Main workers are defined as those who have worked for the major part of the reference period, that is 6 months or more. And marginal workers are those who have not worked for the major part of the reference period. All those workers who are not cultivators or agricultural labourers or engaged in household industry are categorized as ‘Other Workers’.

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1.3 Magnitude of Child Labour across States There is across the board decline in the incidence of child labour in the Southern and Western Indian States and UTs between 1991 and 2001. However, there has been an increasing trend in the Eastern and North Indian States and UTs. While the Kerala and Tamil Nadu stories are well known, it is heartening to see that the state of Andhra Pradesh, that had a dubious distinction of having the largest child labour force in the country, shows very remarkable reduction in work-force participation, along with a dramatic increase in the enrollment of children in school.

Surprising is the case of Himachal Pradesh, which has shown significant increases in school attendance and in literacy levels.2 However, there is a dramatic increase in the percentage of children in the age-group 5-14 years who are classified as workers, both main and marginal 1.4 Nature and extent of child labour and child work: Findings of the Time-use survey3 The Department of Statistics, Government of India, organized a pilot time use survey in six states of India between July, 1998, and June, 1999. This study was conducted in Haryana, Madhya Pradesh, Gujarat, Orissa, Tamil Nadu and Meghalaya.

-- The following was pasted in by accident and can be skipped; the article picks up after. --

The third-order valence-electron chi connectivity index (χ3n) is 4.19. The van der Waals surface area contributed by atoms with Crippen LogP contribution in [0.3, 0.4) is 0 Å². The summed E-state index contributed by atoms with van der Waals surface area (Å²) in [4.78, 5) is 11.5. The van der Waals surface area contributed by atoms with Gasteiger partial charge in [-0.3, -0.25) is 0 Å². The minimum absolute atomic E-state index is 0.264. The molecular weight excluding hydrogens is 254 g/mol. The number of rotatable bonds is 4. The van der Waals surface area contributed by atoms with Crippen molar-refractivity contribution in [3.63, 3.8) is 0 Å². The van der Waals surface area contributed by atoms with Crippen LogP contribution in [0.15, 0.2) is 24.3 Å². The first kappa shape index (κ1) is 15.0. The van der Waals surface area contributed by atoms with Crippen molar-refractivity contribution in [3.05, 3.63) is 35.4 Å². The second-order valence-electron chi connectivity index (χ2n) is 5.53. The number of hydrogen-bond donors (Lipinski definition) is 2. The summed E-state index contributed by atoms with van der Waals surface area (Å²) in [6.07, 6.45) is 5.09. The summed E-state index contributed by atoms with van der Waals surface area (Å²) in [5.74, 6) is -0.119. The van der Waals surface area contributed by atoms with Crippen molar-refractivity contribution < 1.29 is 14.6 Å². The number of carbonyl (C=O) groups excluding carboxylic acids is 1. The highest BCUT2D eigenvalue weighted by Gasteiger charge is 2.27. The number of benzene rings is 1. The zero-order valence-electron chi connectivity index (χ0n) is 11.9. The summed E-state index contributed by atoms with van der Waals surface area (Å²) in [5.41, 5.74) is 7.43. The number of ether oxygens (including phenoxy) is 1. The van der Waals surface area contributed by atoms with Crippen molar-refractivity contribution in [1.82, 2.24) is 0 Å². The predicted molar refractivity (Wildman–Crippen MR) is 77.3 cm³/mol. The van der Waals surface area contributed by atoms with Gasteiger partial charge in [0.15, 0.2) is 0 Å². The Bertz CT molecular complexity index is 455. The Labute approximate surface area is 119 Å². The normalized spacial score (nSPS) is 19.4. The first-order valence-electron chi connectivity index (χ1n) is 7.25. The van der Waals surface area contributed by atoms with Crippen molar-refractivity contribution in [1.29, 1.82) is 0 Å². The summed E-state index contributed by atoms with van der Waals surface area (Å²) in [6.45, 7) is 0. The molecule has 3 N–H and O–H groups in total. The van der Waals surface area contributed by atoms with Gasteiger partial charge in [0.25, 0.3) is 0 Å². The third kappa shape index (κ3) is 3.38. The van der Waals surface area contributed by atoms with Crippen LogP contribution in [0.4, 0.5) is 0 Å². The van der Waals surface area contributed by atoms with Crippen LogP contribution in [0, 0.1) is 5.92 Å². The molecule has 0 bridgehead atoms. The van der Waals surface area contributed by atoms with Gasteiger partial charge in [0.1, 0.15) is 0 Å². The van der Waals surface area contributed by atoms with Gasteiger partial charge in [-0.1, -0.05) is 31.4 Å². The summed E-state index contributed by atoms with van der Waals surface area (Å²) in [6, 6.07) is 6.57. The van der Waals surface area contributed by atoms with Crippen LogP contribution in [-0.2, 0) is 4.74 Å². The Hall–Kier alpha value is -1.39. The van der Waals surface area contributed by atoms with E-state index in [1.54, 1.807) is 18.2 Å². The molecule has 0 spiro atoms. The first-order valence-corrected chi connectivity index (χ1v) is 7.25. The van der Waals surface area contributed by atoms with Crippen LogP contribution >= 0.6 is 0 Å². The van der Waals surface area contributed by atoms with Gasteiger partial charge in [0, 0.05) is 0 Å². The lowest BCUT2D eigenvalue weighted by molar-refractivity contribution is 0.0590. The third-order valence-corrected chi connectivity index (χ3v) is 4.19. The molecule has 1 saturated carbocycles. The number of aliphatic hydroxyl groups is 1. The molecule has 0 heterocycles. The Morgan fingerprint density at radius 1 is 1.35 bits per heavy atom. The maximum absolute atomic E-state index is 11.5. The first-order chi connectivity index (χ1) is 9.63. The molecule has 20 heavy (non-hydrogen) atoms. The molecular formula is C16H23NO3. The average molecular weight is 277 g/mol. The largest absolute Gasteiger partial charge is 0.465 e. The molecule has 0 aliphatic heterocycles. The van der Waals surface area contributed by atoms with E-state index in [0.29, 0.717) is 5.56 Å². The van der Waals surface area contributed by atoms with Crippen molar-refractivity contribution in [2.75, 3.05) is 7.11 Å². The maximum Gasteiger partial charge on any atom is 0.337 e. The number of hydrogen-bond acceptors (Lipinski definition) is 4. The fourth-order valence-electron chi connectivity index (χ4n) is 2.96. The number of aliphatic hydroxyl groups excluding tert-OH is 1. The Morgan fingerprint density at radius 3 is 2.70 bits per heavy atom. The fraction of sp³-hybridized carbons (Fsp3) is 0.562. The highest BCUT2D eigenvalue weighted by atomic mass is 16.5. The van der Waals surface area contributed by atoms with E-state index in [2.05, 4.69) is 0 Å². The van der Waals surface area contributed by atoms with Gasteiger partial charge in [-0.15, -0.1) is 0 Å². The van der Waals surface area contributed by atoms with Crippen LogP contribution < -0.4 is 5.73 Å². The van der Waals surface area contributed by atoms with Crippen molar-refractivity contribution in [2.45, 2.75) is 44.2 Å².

The time-use survey shows that boys and girls spend 21.46 hours a week on SNA activities, which is about 47 percent of the time spent by an adult on SNA activities. Girls (6-14) participate in extended SNA activities much more than participant men of all ages. Thus, while girls spend 13.01 hours on household management, 10.64 hours on community services and 11.17 hours on care activities, the corresponding data on time spent by men are 6.76 hours, 7.99 hours and 6.12 hours respectively.

4 More significantly, analyzing the data Indira Hirway states that “more than 32 percent ‘nowhere’ children, who do not go to school, are largely engaged in economic or in extended economic activities. In the case of girls, their low attendance in school is not only due to their participation in economic activities but also due to the responsibilities borne by them in extended SNA activities.”5 2. EXISTING PROGRAMMES FOR REHABILITATION OF CHILD LABOUR 2.1 Legal Framework As per Article 24 of the Constitution, no child below the age of 14 years is to be employed in any factory, mine or any hazardous employment. Further, Article 39 2